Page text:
As a New Jersey native, I’ve fantasized many times about splitting the state in two. No longer having to specify that I’m from southern New Jersey — land of gorgeous beaches, the Pine Barrens and the blueberry capital of the world — would save me the trouble of having to differentiate my home from the land of Tony Soprano and industrial waste that is northern New Jersey. Of course, this is pure fantasy. Much as I hate to admit it, both ends of the state play important roles and are crucial to each other’s existence. Splitting New Jersey into North and South Jersey would wreak havoc on the economy and create an array of bureaucratic headaches, both of which would be endlessly more difficult to navigate for those already most impacted by the state’s high unemployment rate, foreclosure crisis and educational disparity.
On the other side of the country, a group of Silicon Valley investors don’t seem to share the same concerns regarding the division of their state. Billionaire venture capitalist Tim Draper — best known for winning a bit coin auction — brought 1.3 million signatures to Sacramento last week to get his Six Californias plan on the ballot in 2016. The plan would subdivide the world’s eighth largest economy into six separate states, thereby creating both the nation’s poorest state in agricultural Central California and its richest in Silicon Valley. The latter would include the headquarters of Yahoo, Facebook and some of the brightest boy kings of the startup industry.
Google CEO Larry Page mused recently that “maybe we need some safe places where we can try things and not have to deploy to the entire world.” Similarly, PayPal co-founder Peter Theil has donated over $500,000 to the Seasteading Institute which, “[envisions] a vibrant startup sector for governments, with many small groups testing out innovative ideas as they compete to better serve their citizens’ needs.” As Slate’s Will Oremus correctly pointed out, while Silicon Valley would be a libertarian paradise, it would also be a haven of social progressivism: “No one’s going to stop you here. Just don’t let anyone catch you opposing gay marriage.”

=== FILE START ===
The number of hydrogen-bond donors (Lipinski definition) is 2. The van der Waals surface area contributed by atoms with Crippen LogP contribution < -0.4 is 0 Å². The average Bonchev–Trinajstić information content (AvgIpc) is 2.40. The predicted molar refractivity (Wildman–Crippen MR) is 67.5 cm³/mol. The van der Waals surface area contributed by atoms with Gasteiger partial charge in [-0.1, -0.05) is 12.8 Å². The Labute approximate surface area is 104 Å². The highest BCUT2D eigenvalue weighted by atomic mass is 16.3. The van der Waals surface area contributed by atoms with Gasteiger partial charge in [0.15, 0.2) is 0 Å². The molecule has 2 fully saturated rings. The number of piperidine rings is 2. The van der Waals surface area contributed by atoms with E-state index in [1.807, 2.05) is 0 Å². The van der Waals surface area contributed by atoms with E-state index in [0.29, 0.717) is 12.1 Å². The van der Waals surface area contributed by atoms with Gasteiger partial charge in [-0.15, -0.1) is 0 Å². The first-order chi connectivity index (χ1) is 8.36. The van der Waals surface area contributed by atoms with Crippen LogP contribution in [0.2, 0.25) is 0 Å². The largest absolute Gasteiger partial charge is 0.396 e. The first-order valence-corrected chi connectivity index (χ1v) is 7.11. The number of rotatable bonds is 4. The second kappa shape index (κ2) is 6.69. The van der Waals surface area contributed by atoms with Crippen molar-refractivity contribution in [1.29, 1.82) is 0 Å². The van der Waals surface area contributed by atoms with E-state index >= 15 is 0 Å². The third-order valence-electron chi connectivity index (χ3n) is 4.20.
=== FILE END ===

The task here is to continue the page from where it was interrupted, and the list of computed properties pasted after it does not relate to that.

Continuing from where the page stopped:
What happens when you apply this logic to the rest of the East Bay? Richmond, Calif. has been host to a longstanding fight between grassroots economic and environmental justiceorganizations and big business. The city and prospective new state is the site of a massive Chevron refinery and some of the most oil-soaked local politics the nation has to offer. A 2012 fire — the result of a diesel leak — sent over 15,000 area residents to the hospital. Chevron is also notorious for failing to pay its taxes, meaning Richmond residents see little of the wealth the plant produces. If Draper, Page and Theil have their way, it’s likely that Chevron would too. For all their talk of freedom and innovation, this new breed of free market fundamentalism is ideologically little different from that of Rand Paul and his Tea Party followers; call it a libertarian wolf in sheep’s clothing wearing Google Glass at Pride.
In the last few years, radical right libertarianism has moved from fringe philosophy to political mainstream. Libertarians have a long history of supporting socially progressive causes and even foreign policy while scaling back both regulation and social safety nets. Six Californias may well be a flash in the pan, but the new fundamentalists are here to stay.
Using “solidarity union” tactics, workers at a popular Portland burger chain have launched a union to fight for their basic labor rights.
The Sudanese people took to the streets for more than a struggling economy. They were calling for freedom, peace, justice and the downfall of the regime.
Activists are confronting a San Francisco event space with a self-proclaimed “social justice” mission over gentrification and its owner’s outspoken Zionism.